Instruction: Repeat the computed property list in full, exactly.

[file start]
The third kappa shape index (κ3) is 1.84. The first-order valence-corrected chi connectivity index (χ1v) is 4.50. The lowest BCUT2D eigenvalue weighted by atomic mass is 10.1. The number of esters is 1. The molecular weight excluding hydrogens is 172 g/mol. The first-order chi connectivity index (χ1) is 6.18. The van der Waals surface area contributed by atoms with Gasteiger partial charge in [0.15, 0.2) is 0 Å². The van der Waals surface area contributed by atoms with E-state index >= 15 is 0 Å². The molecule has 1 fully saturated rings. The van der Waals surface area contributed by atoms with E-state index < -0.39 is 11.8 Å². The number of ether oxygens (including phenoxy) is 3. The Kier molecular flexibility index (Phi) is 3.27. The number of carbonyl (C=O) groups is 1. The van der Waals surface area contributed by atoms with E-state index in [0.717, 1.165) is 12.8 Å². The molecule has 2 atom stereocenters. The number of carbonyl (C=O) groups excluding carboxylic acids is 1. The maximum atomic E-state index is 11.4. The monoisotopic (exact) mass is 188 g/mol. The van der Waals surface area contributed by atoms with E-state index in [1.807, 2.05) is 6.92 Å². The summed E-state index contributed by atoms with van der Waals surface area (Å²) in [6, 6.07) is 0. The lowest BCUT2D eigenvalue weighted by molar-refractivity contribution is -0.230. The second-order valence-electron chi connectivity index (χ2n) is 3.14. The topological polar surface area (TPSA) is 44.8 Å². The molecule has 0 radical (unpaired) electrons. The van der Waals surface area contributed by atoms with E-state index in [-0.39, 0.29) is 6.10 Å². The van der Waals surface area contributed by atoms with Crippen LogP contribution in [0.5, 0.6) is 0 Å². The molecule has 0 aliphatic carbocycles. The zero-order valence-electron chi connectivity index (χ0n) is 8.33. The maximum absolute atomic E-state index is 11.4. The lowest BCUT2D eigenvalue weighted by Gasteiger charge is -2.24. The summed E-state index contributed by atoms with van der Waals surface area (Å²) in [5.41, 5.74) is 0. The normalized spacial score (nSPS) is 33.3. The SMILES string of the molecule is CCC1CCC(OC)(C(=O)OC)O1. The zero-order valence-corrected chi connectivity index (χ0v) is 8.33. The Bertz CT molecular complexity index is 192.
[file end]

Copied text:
The third kappa shape index (κ3) is 1.84. The first-order valence-corrected chi connectivity index (χ1v) is 4.50. The lowest BCUT2D eigenvalue weighted by atomic mass is 10.1. The number of esters is 1. The molecular weight excluding hydrogens is 172 g/mol. The first-order chi connectivity index (χ1) is 6.18. The van der Waals surface area contributed by atoms with Gasteiger partial charge in [0.15, 0.2) is 0 Å². The van der Waals surface area contributed by atoms with E-state index >= 15 is 0 Å². The molecule has 1 fully saturated rings. The van der Waals surface area contributed by atoms with E-state index < -0.39 is 11.8 Å². The number of ether oxygens (including phenoxy) is 3. The Kier molecular flexibility index (Phi) is 3.27. The number of carbonyl (C=O) groups is 1. The van der Waals surface area contributed by atoms with E-state index in [0.717, 1.165) is 12.8 Å². The molecule has 2 atom stereocenters. The number of carbonyl (C=O) groups excluding carboxylic acids is 1. The maximum atomic E-state index is 11.4. The monoisotopic (exact) mass is 188 g/mol. The van der Waals surface area contributed by atoms with E-state index in [1.807, 2.05) is 6.92 Å². The summed E-state index contributed by atoms with van der Waals surface area (Å²) in [6, 6.07) is 0. The lowest BCUT2D eigenvalue weighted by molar-refractivity contribution is -0.230. The second-order valence-electron chi connectivity index (χ2n) is 3.14. The topological polar surface area (TPSA) is 44.8 Å². The molecule has 0 radical (unpaired) electrons. The van der Waals surface area contributed by atoms with E-state index in [-0.39, 0.29) is 6.10 Å². The van der Waals surface area contributed by atoms with Crippen LogP contribution in [0.5, 0.6) is 0 Å². The molecule has 0 aliphatic carbocycles. The zero-order valence-electron chi connectivity index (χ0n) is 8.33. The maximum absolute atomic E-state index is 11.4. The lowest BCUT2D eigenvalue weighted by Gasteiger charge is -2.24. The summed E-state index contributed by atoms with van der Waals surface area (Å²) in [5.41, 5.74) is 0. The normalized spacial score (nSPS) is 33.3. The SMILES string of the molecule is CCC1CCC(OC)(C(=O)OC)O1. The zero-order valence-corrected chi connectivity index (χ0v) is 8.33. The Bertz CT molecular complexity index is 192.